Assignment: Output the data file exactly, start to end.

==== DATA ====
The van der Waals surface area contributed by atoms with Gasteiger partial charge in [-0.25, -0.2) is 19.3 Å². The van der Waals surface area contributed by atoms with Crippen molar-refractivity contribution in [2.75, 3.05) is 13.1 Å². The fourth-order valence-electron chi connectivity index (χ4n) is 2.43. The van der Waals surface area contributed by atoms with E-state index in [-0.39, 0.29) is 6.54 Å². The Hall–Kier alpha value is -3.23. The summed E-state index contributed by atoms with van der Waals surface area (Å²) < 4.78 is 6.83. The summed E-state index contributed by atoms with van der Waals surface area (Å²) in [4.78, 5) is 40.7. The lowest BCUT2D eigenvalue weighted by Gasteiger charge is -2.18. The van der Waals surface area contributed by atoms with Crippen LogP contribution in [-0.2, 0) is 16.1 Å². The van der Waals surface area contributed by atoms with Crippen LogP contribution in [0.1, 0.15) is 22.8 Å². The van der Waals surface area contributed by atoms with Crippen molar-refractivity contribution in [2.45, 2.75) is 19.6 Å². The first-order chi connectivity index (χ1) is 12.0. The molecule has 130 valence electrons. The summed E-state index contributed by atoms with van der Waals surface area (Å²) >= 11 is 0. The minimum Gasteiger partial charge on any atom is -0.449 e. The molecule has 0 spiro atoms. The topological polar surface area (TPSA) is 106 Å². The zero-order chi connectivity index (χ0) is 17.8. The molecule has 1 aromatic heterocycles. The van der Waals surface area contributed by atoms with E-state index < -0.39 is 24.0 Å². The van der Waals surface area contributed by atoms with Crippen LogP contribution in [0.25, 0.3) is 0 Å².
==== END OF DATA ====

The van der Waals surface area contributed by atoms with Gasteiger partial charge in [-0.25, -0.2) is 19.3 Å². The van der Waals surface area contributed by atoms with Crippen molar-refractivity contribution in [2.75, 3.05) is 13.1 Å². The fourth-order valence-electron chi connectivity index (χ4n) is 2.43. The van der Waals surface area contributed by atoms with E-state index in [-0.39, 0.29) is 6.54 Å². The Hall–Kier alpha value is -3.23. The summed E-state index contributed by atoms with van der Waals surface area (Å²) < 4.78 is 6.83. The summed E-state index contributed by atoms with van der Waals surface area (Å²) in [4.78, 5) is 40.7. The lowest BCUT2D eigenvalue weighted by Gasteiger charge is -2.18. The van der Waals surface area contributed by atoms with Crippen LogP contribution in [-0.2, 0) is 16.1 Å². The van der Waals surface area contributed by atoms with Crippen LogP contribution in [0.1, 0.15) is 22.8 Å². The van der Waals surface area contributed by atoms with Crippen molar-refractivity contribution in [2.45, 2.75) is 19.6 Å². The first-order chi connectivity index (χ1) is 12.0. The molecule has 130 valence electrons. The summed E-state index contributed by atoms with van der Waals surface area (Å²) >= 11 is 0. The minimum Gasteiger partial charge on any atom is -0.449 e. The molecule has 0 spiro atoms. The topological polar surface area (TPSA) is 106 Å². The zero-order chi connectivity index (χ0) is 17.8. The molecule has 1 aromatic heterocycles. The van der Waals surface area contributed by atoms with E-state index < -0.39 is 24.0 Å². The van der Waals surface area contributed by atoms with Crippen LogP contribution in [0.25, 0.3) is 0 Å².